Signaling: If we subsidize diamond rings for marriage, the rich will find something else to show wealth. Diamond rings will be deemed worthless.
We are against child labor unless A) It is unpaid (internships must not be to company's benefit) or B) It is school (so, no real use for the future if 80% signaling)
If people were interested in cultural issues, they would find everything they need on the internet--> humanities is shoving cultural topics down the throats of the unwilling.
Most professors (around 51% for universities) are liberal, but most students tend to become more conservative the more they are educated.
More education raises levels of civic awareness and lowers racism and sexism. More education raises support for capitalism, free markets, and globalization.
More education makes individuals less religious, but makes society more religious.

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Saturday, September 01, 2018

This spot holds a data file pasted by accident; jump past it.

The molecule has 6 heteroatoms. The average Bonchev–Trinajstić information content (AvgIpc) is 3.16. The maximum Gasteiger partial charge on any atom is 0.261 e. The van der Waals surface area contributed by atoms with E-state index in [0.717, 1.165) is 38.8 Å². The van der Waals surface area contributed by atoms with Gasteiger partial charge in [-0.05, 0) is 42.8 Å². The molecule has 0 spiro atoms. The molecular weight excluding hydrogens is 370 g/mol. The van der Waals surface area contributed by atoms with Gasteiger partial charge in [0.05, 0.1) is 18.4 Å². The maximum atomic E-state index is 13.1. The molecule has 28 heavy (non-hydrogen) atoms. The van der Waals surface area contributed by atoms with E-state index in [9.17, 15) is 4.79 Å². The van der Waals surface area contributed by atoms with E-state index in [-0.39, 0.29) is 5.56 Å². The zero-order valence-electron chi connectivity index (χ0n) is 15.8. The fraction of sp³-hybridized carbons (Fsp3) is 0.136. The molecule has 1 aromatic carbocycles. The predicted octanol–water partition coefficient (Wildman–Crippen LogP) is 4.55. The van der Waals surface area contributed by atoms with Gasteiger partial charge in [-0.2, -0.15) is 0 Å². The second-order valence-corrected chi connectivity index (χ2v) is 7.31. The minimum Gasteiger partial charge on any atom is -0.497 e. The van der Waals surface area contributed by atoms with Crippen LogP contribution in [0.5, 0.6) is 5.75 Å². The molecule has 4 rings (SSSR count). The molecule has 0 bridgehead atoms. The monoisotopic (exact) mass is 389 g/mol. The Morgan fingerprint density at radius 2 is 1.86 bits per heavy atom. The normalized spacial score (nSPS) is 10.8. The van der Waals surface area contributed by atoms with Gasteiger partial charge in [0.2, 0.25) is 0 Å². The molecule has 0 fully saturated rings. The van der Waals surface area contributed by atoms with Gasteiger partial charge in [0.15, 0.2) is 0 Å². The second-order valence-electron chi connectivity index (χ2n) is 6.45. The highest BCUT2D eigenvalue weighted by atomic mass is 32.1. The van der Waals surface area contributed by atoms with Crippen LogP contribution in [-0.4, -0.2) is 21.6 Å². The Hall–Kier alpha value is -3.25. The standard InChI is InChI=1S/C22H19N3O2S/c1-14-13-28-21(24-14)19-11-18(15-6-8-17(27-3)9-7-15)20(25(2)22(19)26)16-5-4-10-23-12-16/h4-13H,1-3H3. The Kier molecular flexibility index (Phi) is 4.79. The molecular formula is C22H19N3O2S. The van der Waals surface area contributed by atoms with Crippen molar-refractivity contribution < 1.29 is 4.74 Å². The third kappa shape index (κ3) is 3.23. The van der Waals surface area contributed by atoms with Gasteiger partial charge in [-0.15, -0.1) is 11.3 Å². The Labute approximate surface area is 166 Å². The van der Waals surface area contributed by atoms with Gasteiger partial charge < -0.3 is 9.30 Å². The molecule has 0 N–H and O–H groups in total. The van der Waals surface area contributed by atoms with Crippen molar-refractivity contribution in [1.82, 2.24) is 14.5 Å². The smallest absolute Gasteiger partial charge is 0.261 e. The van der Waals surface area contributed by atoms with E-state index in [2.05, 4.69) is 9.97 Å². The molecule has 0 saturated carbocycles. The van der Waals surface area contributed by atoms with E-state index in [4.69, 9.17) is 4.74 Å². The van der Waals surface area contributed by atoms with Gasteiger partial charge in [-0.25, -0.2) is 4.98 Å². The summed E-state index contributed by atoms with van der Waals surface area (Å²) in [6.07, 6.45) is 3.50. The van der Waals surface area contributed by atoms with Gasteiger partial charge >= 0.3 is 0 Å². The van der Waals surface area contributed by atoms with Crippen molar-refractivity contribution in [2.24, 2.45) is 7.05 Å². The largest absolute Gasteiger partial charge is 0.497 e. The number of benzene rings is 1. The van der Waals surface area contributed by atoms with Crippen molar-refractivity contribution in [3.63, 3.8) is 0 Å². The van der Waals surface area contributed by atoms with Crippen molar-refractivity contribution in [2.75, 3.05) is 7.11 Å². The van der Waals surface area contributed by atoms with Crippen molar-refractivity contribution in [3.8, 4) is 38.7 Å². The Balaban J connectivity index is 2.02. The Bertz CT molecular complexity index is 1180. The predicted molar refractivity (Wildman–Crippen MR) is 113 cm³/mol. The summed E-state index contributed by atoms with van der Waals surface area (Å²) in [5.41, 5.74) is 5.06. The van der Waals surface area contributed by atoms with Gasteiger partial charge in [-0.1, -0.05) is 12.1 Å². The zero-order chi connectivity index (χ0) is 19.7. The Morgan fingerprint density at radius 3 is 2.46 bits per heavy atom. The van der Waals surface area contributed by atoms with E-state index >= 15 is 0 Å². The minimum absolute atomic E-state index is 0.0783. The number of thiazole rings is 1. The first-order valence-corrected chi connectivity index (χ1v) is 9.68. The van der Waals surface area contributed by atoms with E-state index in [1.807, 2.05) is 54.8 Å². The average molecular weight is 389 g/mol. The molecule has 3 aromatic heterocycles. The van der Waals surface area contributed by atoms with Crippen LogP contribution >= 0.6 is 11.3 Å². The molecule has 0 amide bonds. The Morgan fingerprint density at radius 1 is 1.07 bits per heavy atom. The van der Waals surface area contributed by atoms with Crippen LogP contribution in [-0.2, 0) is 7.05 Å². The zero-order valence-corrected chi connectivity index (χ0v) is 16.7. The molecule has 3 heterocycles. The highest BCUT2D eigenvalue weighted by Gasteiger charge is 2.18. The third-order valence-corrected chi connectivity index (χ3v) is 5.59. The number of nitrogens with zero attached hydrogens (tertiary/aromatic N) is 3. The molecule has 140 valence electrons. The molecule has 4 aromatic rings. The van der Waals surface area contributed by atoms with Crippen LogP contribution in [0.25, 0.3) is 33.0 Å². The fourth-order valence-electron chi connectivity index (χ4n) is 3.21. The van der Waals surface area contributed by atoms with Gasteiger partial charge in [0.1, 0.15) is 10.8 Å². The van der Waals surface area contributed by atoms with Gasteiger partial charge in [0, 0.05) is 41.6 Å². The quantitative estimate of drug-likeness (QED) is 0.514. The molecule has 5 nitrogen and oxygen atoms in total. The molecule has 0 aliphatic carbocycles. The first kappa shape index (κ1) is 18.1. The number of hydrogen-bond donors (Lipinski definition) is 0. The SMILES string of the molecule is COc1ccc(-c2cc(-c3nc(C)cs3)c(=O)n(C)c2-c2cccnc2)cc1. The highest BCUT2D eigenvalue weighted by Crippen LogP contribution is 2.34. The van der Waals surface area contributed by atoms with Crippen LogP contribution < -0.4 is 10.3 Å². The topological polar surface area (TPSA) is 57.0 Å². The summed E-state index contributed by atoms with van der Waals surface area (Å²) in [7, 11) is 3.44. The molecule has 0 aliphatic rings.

Review: My Son's Girlfriend

My Son's Girlfriend My Son's Girlfriend by Mi-Kyung Jung
My rating: 4 of 5 stars

Giving another 4 stars, since Goodreads doesn't allow much subtlety in their rating system. Anyway, the translation seemed a bit shoddy at times, but overall I enjoyed this a lot.

Oddly enough, I kept guessing the gender of the narrator incorrectly at the beginning of each story for some reason. Not sure why.

My favorite is probably the last story, about a rival who has bested you at everything (including a little etymology of the word rival, which makes me wonder what the original version says in Korean), only to find out things are different and how it affects you. It's hard to make too many comments without giving it away.